The rest of the day consists of the music I have coming up to prepare, making sure to cover a lot of different types of playing. I keep a checklist of the repertoire for the season to make sure I am covering everything.

You spend a lot of time on the road performing and teaching. What do you do to stay in shape?

I am traveling a lot — sometimes constantly for months! I find that staying as healthy as I can really helps — drinking a lot of water, eating more green foods, etc. I make sure I do my routine as outlined above almost everyday. As long as I am getting my time in, I feel good. I also don’t play too much with a practice mute. I usually find a conference room in a hotel to practice in while traveling, and if it’s not free, I just play in my room mute-free until someone complains! Sometimes I play outside at the airport at baggage claim if I have a long connection.

Also, I practice a lot with drones, tuner, and metronome. I record myself and listen back — this is a very efficient way to improve quickly.

When I have shows every night on tour, I find that icing at night for a minutes really helps for coming back the next day. I like alternating ice and heat (usually hot tea). I have scar tissue from being hit in the face by a frisbee 5 years ago, so it’s important to keep the circulation moving! Ice and heat are incredible for this.

How important do you consider a rest or break when you are practicing?

I think breaks are important. During breaks, you can score study, listen back to practice recordings, and sing through the music with a piano. If I am tired, I alternate playing with a lot of air patterns.

How do you approach a new piece?

I study a score first, and I like to find a few different recordings. It is so helpful to be able to hear not only the trumpet line, but also the instruments that will eventually perform with you on the piece. My biggest pet peeve in chamber music is when someone asks, “what do you have in bar 6?” I usually have scores with me so I know what’s happening where, and I mark in cues ahead of time for bars I know may be difficult to put together with other musicians. Sometimes if it’s possible, I’ll end up performing a piece from the score if it’s a piece like Varèse’s Octandre.

I start by playing the piece very slowly for as long as it needs. I try to buzz the piece on the mouthpiece (in small chunks alternated with playing), and singing as well. If you can sing a piece with the correct pitches, it will be so much easier on the trumpet. The mouthpiece really shows if you can hear the intervals or not. If I am memorizing the piece, this part is the most helpful (being able to sing the piece in solfege). I also focus and make strong musical decisions. These may change through the development of learning the piece, but music is so much easier to play if it’s the main focus from the start.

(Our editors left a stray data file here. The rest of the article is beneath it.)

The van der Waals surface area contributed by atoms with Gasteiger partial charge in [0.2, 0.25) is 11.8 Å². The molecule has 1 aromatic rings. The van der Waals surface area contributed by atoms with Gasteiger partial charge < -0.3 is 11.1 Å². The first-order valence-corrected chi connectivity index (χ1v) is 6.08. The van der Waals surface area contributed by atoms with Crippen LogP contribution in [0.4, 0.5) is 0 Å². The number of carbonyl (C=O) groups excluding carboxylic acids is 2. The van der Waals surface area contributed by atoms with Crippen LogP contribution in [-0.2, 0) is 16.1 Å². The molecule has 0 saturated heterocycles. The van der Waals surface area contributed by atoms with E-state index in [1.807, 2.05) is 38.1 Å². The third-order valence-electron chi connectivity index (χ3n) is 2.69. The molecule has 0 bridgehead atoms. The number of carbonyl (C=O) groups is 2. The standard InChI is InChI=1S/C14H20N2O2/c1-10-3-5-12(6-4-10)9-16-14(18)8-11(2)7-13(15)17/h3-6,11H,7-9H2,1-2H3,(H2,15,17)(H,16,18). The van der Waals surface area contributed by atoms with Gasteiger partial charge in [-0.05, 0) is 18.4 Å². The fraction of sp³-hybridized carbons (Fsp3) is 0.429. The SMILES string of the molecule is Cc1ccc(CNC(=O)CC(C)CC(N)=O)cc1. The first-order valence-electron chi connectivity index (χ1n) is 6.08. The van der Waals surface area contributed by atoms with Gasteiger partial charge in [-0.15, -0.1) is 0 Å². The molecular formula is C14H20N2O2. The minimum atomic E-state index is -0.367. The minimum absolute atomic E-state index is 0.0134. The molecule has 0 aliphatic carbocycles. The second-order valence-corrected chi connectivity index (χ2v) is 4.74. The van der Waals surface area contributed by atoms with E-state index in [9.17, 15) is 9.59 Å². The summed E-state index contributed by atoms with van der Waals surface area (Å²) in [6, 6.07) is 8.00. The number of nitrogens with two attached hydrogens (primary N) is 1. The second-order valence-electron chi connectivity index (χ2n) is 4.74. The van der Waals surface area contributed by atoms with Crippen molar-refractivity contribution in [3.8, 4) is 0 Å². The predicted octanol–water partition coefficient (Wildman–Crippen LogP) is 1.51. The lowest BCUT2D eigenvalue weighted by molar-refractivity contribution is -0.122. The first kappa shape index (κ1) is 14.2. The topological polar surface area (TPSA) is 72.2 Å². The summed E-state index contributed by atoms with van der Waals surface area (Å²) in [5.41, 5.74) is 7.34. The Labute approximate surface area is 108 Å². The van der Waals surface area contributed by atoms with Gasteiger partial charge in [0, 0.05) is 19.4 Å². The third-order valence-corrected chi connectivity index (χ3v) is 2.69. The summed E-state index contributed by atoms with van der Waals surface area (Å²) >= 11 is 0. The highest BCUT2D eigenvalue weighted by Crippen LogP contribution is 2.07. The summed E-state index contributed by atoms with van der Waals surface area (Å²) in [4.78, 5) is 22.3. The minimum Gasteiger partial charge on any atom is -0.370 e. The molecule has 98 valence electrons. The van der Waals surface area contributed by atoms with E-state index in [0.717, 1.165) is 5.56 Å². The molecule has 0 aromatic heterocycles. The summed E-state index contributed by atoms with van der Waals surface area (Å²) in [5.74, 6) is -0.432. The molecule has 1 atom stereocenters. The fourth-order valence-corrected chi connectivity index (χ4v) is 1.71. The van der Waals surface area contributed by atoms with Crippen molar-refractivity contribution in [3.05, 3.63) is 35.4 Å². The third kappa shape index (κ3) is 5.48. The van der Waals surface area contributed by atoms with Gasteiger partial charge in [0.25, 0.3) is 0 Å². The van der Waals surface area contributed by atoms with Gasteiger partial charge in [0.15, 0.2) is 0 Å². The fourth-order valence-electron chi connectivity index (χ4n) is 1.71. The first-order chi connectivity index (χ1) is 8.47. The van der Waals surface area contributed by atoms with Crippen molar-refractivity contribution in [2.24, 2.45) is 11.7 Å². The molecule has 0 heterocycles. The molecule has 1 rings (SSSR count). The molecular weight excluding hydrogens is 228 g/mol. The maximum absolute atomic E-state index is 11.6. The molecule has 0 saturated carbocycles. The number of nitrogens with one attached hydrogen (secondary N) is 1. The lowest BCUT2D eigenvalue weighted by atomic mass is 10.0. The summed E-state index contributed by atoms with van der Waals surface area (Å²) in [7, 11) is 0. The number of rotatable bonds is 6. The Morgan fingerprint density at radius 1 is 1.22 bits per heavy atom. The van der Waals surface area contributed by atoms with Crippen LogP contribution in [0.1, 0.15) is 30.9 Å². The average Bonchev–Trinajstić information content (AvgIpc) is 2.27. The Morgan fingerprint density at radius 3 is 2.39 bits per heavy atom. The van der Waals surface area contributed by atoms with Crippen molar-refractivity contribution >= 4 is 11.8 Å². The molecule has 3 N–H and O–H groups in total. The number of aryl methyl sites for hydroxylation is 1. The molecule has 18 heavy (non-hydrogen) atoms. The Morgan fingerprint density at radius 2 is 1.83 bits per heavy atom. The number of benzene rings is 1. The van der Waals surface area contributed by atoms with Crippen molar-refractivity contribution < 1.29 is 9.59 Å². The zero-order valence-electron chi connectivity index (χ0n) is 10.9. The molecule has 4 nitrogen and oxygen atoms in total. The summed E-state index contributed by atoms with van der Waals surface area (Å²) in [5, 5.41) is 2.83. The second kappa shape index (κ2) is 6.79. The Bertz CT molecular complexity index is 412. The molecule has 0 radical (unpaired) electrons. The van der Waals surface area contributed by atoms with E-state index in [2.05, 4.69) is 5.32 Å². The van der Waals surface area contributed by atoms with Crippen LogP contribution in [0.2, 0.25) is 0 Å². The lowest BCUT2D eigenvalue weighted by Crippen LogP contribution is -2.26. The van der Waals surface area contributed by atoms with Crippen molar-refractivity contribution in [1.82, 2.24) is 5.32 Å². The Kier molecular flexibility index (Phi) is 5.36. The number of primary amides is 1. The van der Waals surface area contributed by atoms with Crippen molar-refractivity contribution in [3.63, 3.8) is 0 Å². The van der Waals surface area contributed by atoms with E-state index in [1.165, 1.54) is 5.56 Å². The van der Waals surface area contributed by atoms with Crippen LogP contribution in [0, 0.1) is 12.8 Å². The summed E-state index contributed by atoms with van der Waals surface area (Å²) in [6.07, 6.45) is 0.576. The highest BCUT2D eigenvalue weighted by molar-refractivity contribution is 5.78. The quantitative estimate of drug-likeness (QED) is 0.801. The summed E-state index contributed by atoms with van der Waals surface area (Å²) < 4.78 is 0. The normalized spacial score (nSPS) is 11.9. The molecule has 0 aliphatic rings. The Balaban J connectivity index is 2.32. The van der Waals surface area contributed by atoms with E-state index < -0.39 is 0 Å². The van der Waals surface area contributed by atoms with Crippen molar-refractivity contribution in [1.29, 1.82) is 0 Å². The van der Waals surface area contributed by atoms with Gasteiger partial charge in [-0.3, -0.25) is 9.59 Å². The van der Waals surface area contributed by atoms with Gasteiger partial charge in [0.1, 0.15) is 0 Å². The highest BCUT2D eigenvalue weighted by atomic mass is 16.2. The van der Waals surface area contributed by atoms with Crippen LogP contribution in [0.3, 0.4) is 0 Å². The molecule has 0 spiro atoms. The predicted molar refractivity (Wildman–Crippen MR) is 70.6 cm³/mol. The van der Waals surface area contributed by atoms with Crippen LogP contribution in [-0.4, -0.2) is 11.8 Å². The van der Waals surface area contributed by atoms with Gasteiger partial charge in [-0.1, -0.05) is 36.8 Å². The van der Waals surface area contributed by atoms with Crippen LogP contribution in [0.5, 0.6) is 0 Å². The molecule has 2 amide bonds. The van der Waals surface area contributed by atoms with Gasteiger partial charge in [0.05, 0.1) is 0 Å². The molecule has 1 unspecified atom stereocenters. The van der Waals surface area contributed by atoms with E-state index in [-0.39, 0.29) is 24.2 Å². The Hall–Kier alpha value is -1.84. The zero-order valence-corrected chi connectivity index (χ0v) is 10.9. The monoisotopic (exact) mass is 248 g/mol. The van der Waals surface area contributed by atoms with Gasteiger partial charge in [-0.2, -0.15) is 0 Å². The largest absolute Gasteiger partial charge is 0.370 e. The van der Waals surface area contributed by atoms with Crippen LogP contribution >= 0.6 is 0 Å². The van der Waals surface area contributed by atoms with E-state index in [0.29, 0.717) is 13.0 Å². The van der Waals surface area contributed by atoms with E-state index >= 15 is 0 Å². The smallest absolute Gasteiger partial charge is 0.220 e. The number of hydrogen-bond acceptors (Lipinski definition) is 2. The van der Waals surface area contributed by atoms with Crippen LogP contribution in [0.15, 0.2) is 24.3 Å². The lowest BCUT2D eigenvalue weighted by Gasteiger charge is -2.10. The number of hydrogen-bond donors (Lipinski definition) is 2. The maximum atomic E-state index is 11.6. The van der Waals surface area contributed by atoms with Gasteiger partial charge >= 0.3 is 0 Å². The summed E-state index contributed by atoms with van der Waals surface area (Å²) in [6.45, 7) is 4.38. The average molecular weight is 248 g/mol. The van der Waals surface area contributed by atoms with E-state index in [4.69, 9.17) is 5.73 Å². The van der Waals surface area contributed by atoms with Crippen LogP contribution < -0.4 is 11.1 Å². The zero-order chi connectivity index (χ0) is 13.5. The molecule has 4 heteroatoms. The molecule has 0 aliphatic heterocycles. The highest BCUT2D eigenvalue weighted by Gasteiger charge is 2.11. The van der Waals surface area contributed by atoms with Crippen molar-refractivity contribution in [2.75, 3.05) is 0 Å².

I mark down where I am at with the tempi and try to increase it at small intervals. I also change rhythms, and use note groupings to isolate problems.

And finally, visualization is very important. I envision myself onstage, and I envision how I want every phrase to go. This is very important with performance practice.


What is your approach to teaching your students?

Everyone is different and needs a different prescription. Making a great sound is my first priority for healthy playing. If the fundamentals are in place, then making music is much easier. I make sure that students have inspiration and music to learn that they are really excited and passionate about, as well as challenging them beyond their comfort zone.

Getting students curious is paramount. I am certain I developed a great sound in the beginning because of our teacher taking us to hear concerts when I was 10. I was listening to Bud Herseth and the Chicago Symphony, chamber music concerts, masterclasses, and recitals on a regular basis because of this teacher. I often send students videos of inspiring performances, and it is important to encourage them to attend live music as well and get them hooked on this (we can get too distracted when listening to music online with other things like cell phones!)

Do you consider it important to combine more than one genre in your studies such as jazz and natural trumpet?

I personally have not studied jazz extensively, but I do believe that if the fundamentals are solid on the trumpet, anything is possible. The more styles you can play, the more flexible you will be on the instrument. I just started play natural trumpet, and it is definitely helping my trumpet playing overall with using the air better. Once I started performing more recitals, I found that switching trumpets a lot (from C, B-flat, piccolo, flugelhorn, E-flat) made me more musically and physically flexible. I switch from performing solo recitals to quintet to orchestra all of the time, and having the different types of playing in my life enhances each one.

What criteria do you follow when you are choosing a mouthpiece and trumpet?

I think this depends on what stage the player is in — if the player is a beginner or if a more experienced player is looking for a new trumpet in general. This is different for every person, and just like teaching, each player needs a different prescription.

Personally, when I started, the band director encouraged my parents to get me a student model trumpet. However, my first teacher recommended a Yamaha professional model cornet. My dad believes that if you are going to do something, do it right. So, we went with the Yamaha cornet. I still have and perform on this instrument today when I play cornet solos.